Perhaps the simplest and in many ways most poignant of the mill renamings - originally called Cuba this mill was renamed
Cuba Libre (Free Cuba) to mark the newfound status of the country and its people.  It was also the mill where I was first
hijacked in Cuba!  However since my 'hijackers' wanted me to do nothing more than drive their locomotive up and down the
mill yard for the afternoon I was prepared to surrender myself gracefully.   It was still possible to drive locomotives in Cuba in
the late 1990's although the expected 'gratuity' to the crews had slowly risen somewhat from the original price of a couple of
ball point pens (unattainable in Cuba) and a pack of cigarettes.  Cuba Libra was an extensive system although motive power
shortages often led to the use of diesel workings.  This is another system which suffered at the hands of Hurricane Michelle
with damage to the very attractive station at Navajas and to the trees on the mill approach.
The main interest at Cuba Libre was the line which ran from the mill to the FCC at Navajas.  From Navijas one cane line led to
the Pedroso loading point where locomotives could be turned on a triangle for their return journey to the mill.  The other line
continued south-west from Navajas to San Miguel and then to Güira de Macurijes.  Workings at this mill tended to be
predictable due to the need to pass through Navajas without interfering with FCC workings resulting in loaded cane trains
mainly arriving at the mill itself in the late afternoon.
Vulcan 2-6-0 No.1520 and Baldwin
2-6-0 No.1610 stand in the shed
yard at Cuba Libre in April 1996.  
By this time the two locomotives
had a combined service of just
under 150 years - a considerable
achievement.  No.1610 is now to
be found in the museum at Jose
Smith Comas where it continues to
be operational and provides steam
hauled tourist rides.
Another Vulcan 2-6-0 No.1410 stands
in front of the large mill building with
a single hopper wagon being loaded
with sugar.  Hopper trains were quite
common between the mill and the
FCC station at Navajas where the
wagons were collected by FCC trains
It was the crew of Baldwin 2-6-0
No.1808 (built 1927) that insisted
that David Eatwell and I joined
them on the footplate as they
shunted loaded wagons around in
the mill yard at Cuba Libre.  It
wasn't long before we were taking
turns in the driver's seat and in
control of proceeedings, pausing
only to jump off and take
Another view of No.1808 as it stands
in the shed yard at Cuba Libre
My 1997 visit to Cuba Libre
coincided with some less than
exciting weather conditions as
evidenced by this shot of No.1808
approaching the FCC station at
Navajas with empty wagons from
the mill.
Almost exactly a year later and in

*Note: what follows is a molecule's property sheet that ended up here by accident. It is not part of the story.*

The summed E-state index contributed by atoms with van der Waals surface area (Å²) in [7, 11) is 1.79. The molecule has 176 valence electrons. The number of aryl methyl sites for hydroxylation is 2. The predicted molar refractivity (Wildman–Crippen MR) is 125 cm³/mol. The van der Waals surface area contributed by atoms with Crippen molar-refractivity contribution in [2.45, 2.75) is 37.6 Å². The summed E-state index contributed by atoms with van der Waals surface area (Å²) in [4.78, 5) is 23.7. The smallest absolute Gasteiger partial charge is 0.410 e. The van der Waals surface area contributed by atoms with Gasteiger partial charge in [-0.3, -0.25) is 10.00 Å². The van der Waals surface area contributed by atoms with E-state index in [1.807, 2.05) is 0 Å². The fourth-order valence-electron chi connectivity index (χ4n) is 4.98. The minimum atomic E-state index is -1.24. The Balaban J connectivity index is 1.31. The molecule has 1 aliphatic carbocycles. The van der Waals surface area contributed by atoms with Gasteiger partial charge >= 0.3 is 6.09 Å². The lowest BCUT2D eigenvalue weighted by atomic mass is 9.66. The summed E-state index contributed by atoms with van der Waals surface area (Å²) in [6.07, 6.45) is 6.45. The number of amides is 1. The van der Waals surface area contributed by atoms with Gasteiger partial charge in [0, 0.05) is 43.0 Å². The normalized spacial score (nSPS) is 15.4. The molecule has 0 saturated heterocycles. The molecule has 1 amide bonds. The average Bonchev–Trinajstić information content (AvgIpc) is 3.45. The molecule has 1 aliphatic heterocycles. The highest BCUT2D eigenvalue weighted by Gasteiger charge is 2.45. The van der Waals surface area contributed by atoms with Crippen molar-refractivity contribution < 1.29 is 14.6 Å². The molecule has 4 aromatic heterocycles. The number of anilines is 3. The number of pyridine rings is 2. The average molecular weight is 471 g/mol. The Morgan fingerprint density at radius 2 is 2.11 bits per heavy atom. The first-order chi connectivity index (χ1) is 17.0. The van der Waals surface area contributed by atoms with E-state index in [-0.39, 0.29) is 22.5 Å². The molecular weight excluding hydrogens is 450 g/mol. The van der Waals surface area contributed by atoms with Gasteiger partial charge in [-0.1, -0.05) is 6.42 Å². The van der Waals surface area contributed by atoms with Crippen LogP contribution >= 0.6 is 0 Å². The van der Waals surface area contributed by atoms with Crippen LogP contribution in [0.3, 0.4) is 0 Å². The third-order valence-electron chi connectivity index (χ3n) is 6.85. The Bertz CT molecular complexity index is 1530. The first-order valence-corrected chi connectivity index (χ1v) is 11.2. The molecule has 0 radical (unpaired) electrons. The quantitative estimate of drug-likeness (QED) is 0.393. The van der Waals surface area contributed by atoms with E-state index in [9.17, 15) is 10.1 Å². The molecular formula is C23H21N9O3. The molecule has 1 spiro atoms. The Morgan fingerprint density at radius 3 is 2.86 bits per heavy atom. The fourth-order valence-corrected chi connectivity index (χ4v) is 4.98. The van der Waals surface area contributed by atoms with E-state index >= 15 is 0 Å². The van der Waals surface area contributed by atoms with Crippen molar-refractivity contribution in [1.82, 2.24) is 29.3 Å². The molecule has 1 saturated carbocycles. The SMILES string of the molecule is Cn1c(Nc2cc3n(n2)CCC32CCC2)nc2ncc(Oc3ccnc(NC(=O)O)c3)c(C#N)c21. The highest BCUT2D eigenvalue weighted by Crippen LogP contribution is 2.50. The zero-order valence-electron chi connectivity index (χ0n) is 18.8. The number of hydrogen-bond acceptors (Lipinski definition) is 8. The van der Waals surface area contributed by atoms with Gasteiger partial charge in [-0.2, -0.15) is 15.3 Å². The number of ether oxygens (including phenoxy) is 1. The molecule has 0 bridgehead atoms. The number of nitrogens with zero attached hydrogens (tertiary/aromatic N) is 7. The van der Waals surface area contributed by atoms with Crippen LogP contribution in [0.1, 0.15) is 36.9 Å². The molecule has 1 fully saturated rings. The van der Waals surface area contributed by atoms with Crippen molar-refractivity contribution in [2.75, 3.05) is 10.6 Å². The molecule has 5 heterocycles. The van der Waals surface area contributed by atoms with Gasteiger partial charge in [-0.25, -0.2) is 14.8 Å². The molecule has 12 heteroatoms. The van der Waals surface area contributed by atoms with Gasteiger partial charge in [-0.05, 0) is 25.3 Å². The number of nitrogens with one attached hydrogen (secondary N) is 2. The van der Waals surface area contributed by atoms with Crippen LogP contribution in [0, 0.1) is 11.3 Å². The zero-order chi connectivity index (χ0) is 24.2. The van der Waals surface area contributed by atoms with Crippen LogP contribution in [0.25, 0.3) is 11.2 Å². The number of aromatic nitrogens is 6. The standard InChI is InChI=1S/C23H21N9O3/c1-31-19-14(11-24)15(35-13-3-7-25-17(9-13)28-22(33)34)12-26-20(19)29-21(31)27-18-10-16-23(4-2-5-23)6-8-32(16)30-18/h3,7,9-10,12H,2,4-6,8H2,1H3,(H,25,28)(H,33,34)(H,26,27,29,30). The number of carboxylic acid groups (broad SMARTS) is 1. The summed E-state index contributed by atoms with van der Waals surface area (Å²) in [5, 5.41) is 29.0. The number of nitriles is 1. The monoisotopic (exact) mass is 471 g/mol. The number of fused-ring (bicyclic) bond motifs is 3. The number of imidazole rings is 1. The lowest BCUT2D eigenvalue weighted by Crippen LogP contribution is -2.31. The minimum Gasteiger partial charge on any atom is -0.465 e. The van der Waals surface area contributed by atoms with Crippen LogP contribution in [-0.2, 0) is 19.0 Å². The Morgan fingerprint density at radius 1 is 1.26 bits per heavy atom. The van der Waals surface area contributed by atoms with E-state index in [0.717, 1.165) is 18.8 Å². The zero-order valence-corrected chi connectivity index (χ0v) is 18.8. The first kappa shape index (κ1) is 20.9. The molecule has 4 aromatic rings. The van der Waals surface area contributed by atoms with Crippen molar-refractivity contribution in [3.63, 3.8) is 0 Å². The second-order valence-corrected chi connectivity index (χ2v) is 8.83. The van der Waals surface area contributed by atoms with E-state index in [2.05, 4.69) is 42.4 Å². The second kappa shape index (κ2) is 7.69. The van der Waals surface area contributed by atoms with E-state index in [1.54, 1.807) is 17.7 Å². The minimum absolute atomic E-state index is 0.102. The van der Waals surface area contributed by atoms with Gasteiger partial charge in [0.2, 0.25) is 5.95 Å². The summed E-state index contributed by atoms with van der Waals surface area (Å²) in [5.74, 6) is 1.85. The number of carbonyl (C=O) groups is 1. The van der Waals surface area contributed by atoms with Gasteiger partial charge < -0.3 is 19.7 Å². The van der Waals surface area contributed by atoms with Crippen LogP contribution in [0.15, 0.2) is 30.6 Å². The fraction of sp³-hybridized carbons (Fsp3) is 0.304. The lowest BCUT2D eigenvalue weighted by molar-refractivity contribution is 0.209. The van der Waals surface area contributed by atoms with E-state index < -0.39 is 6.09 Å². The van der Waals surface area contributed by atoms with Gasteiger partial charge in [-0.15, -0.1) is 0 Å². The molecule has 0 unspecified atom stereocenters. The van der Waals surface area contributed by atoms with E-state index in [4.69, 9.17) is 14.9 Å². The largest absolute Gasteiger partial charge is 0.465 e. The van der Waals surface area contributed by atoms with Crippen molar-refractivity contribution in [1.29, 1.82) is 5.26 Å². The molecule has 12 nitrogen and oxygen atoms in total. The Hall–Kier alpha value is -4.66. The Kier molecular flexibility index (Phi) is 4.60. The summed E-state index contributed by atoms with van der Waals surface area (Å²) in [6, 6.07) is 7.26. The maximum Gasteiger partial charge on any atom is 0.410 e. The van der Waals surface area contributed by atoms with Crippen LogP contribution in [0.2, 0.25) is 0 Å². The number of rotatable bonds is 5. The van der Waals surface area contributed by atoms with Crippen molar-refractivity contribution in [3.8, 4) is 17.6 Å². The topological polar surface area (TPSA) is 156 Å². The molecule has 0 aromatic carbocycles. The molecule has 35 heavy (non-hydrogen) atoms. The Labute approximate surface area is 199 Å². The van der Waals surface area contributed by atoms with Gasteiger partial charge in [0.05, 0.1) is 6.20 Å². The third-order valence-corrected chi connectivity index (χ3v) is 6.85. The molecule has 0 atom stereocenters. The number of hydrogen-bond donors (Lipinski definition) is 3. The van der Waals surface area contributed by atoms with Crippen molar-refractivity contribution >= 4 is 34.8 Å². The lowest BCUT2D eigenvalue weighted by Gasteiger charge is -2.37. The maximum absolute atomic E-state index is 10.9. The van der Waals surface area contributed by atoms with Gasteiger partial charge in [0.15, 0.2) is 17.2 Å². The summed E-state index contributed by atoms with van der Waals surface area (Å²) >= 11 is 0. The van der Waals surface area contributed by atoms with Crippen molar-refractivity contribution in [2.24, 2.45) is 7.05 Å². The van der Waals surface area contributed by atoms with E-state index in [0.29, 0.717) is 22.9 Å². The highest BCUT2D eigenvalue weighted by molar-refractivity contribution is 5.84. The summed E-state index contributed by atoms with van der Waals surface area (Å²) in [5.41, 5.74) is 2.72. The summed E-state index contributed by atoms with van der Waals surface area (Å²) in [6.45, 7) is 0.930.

much improved weather Baldwin
2-6-0 No.1610 rolls into Navajas
station with a train of empty wagons
bound for Pedroso.
Trains to Pedroso had to enter
Navajas station and then set back
along the FCC line before resuming
their southward journey along the
cane line.  No.1610 has performed
this manoeuvre and is seen en route
between Navajas and Pedroso.
Having reached Pedroso, No.1610 is
turned on the triangle prior to
returning to the mill with a loaded
train later in the afternoon.  The palm
trees make a particularly interesting
backdrop to the locomotive.
Baldwin 2-6-0 No.1808 enters
Navajas station with a train of
empty wagons in the early evening
A glorious rear three-quarter view
of No.1808 as it rolls through the
FCC (Ferrocarriles de Cuba - the
national railway company) station
at Navajas
No.1610 on its return journey from
Pedroso to the mill with loaded
cane wagons approaches Navajas.  
Notice the vintage American car by
the roadside - a familiar sight in
Baldwin 2-6-0 No.1612 shunt the
mill yard at Cuba Libre.  The
distinctive crossing sign reminds car
drivers that they are expected to
stop and check that it is safe to
cross - trains having priority over
road users
Another shot of No.1808 at
Navajas on the following day -
train workings were reasonably
predictable allowing visits to other
mills in the area before heading for
Cuba Libre in the late afternoon.
No.1808 shunting hopper wagons
at Navajas station.  These
contained refined sugar most of
which was destined for export.  
Collapsing sugar prices and the
loss of trade with the former Soviet
bloc led to a drastic reduction in
output and the closure of
numerous mills in the early part of
the 21st century
The gift that keeps on giving -
No.1808 catches the late evening
light as it heads towards Pedroso
with a train of empty wagons.
With the sun almost on the horizon
and with the shadows rapidly
lengthening No.1808 plods on
through the late golden light
towards Pedroso.  Cube Libre is no
longer a working mill and I have no
information as to the fate of
China - Land Of Dragons
Java - Sweet Dreams
Home Page
Adventures In Foreign Lands - Personal trip reports - 1999 - 2008
Zimbabwe - Garrett Heaven
Germany - Narrow Gauge
Poland - Coal and Capitalism